Then, six days before the Passover, Jesus came to Bethany, where Lazarus was who had been dead, whom He had raised from the dead. There they made Him a supper; and Martha served, but Lazarus was one of those who sat at the table with Him. Then Mary took a pound of very costly oil of spikenard, anointed the feet of Jesus, and wiped His feet with her hair. And the house was filled with the fragrance of the oil.
But one of His disciples, Judas Iscariot, Simon’s son, who would betray Him, said, “Why was this fragrant oil not sold for three hundred denarii and given to the poor?” This he said, not that he cared for the poor, but because he was a thief, and had the money box; and he used to take what was put in it.
But Jesus said, “Let her alone; she has kept this for the day of My burial. For the poor you have with you always, but Me you do not have always.”
Now a great many of the Jews knew that He was there; and they came, not for Jesus’ sake only, but that they might also see Lazarus, whom He had raised from the dead. But the chief priests plotted to put Lazarus to death also, because on account of him many of the Jews went away and believed in Jesus.
We often hear this same complaint spoken against the church at large. Perhaps the gifts of some to the church are like the gift shared by Mary, given from their heart , offered to honor and respect our Lord. Who are we to judge another’s heart? Who are we to decide for another what they should do with what is theirs in the first place? Who are we to determine the best use of anything that God has given to another? At the root of these judgments do we see the same bitter root that Judas displayed? We, perhaps, can get into a critical spirit and find ourselves looking at others rather than looking to our own doings and listening to the voice of the Spirit of God guiding our own actions. What is the true cause for the judgment? Did not God call for the jewels, gold, fur and fine linens to adorn His tabernacle? Were there critics then? Let God judge, we do not know the possible plans He has, and we never need be guilty of hindering His glory.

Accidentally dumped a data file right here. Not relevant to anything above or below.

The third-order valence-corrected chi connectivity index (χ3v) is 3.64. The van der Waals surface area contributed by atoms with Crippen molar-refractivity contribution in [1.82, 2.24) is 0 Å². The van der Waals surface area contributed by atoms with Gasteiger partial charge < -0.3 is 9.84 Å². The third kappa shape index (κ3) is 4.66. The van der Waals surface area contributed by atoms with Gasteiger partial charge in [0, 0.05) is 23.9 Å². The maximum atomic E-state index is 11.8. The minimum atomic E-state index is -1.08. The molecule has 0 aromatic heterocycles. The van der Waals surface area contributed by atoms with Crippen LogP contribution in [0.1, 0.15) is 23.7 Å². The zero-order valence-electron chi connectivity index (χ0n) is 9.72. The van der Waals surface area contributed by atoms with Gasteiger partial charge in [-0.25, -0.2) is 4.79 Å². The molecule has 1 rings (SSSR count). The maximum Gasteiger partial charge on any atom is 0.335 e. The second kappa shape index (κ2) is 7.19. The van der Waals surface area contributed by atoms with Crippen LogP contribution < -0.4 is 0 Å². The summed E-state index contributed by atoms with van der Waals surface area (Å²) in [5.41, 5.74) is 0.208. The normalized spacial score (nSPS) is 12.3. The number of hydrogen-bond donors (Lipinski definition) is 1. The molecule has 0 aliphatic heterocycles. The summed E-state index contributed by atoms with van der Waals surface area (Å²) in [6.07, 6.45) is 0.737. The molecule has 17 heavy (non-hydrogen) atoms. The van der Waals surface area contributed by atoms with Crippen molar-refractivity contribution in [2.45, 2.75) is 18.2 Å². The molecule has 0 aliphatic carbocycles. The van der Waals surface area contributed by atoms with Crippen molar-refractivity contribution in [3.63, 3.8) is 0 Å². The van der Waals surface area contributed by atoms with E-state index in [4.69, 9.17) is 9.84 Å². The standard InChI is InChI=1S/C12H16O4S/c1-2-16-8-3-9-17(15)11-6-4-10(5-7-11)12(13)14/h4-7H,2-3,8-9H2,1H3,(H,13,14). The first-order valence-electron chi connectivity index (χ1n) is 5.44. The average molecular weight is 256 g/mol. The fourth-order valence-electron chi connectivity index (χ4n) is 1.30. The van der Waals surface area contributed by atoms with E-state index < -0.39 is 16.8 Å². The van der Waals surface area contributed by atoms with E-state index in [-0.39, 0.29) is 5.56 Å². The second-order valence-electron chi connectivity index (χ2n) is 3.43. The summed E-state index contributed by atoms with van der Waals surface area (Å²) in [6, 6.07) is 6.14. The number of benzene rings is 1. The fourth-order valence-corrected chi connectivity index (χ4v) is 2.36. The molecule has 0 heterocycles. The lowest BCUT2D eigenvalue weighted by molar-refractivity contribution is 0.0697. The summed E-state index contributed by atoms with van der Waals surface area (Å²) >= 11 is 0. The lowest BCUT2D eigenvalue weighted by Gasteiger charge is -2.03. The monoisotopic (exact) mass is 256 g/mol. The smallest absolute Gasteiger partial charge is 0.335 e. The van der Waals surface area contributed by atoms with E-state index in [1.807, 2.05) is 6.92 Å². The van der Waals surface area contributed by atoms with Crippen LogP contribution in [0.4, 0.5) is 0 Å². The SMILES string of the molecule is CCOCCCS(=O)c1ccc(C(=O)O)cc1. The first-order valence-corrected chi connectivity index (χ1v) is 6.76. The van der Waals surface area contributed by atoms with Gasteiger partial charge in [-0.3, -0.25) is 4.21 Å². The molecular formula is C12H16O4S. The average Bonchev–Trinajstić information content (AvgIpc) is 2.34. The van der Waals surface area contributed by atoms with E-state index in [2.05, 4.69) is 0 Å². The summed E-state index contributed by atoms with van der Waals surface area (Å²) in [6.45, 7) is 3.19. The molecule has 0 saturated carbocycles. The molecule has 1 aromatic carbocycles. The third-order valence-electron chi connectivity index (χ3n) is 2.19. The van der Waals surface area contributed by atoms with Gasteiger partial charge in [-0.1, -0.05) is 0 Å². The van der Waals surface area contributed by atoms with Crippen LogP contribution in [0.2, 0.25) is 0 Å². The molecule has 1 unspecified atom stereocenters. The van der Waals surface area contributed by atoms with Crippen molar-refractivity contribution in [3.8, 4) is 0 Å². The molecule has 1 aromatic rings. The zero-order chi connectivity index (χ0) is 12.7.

An act of unselfish love and gratitude is smeared with the judgmental objection of one who had no part in the giving and no right to decide its use. The cold stings the face and hands, unwrapped skin; recoiling from the bitter onslaught, cover is desired drawing inward away from the pain. The beauty of the snow gives way to misery. Withdrawing to the warmth of the interior, away from the inflicted pain, the thaw of the fire and light is welcome. Criticism is the cold, and what appeared at first to be an agent of beauty and enjoyment turned bitter. Escape to the true warmth of a fire lit by the Spirit of God gives comfort and peace. Let us spread a positive thought to counter the negative we have been made aware of, rather than speak more criticism with no offer of the warmth and love of Christ’s teachings. It is not enough to only point out the ways in which we err, Christ followed his truths with acts and teachings that heal, giving opportunity for change.
The voice in the wilderness exposed sin, then called for repentance and provided a means to change and new life. If we are to be that voice, follow through with the message that gives the means for change.